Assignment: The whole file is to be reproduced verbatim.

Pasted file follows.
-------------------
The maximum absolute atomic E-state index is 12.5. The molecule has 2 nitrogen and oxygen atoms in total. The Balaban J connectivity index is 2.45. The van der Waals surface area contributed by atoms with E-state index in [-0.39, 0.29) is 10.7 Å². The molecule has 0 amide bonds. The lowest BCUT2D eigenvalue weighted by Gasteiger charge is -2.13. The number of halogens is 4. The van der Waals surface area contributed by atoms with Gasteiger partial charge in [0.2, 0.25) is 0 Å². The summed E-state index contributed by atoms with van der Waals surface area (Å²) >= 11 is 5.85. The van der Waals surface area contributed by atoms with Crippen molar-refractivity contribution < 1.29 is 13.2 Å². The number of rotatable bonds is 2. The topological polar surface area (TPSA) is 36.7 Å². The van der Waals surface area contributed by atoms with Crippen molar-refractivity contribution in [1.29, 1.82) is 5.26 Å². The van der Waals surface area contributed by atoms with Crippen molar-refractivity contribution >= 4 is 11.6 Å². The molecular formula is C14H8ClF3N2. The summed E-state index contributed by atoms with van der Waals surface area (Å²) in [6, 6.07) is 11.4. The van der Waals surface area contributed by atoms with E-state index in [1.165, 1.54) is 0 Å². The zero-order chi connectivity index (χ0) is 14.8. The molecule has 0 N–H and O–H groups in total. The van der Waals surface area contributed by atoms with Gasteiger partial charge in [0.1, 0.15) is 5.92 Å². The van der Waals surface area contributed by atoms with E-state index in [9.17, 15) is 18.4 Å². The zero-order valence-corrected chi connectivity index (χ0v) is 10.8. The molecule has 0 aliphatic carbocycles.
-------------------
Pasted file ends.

The maximum absolute atomic E-state index is 12.5. The molecule has 2 nitrogen and oxygen atoms in total. The Balaban J connectivity index is 2.45. The van der Waals surface area contributed by atoms with E-state index in [-0.39, 0.29) is 10.7 Å². The molecule has 0 amide bonds. The lowest BCUT2D eigenvalue weighted by Gasteiger charge is -2.13. The number of halogens is 4. The van der Waals surface area contributed by atoms with Gasteiger partial charge in [0.2, 0.25) is 0 Å². The summed E-state index contributed by atoms with van der Waals surface area (Å²) >= 11 is 5.85. The van der Waals surface area contributed by atoms with Crippen molar-refractivity contribution < 1.29 is 13.2 Å². The number of rotatable bonds is 2. The topological polar surface area (TPSA) is 36.7 Å². The van der Waals surface area contributed by atoms with Crippen molar-refractivity contribution in [1.29, 1.82) is 5.26 Å². The van der Waals surface area contributed by atoms with Crippen molar-refractivity contribution >= 4 is 11.6 Å². The molecular formula is C14H8ClF3N2. The summed E-state index contributed by atoms with van der Waals surface area (Å²) in [6, 6.07) is 11.4. The van der Waals surface area contributed by atoms with E-state index in [1.165, 1.54) is 0 Å². The zero-order chi connectivity index (χ0) is 14.8. The molecule has 0 N–H and O–H groups in total. The van der Waals surface area contributed by atoms with Gasteiger partial charge in [0.1, 0.15) is 5.92 Å². The van der Waals surface area contributed by atoms with E-state index in [9.17, 15) is 18.4 Å². The zero-order valence-corrected chi connectivity index (χ0v) is 10.8. The molecule has 0 aliphatic carbocycles.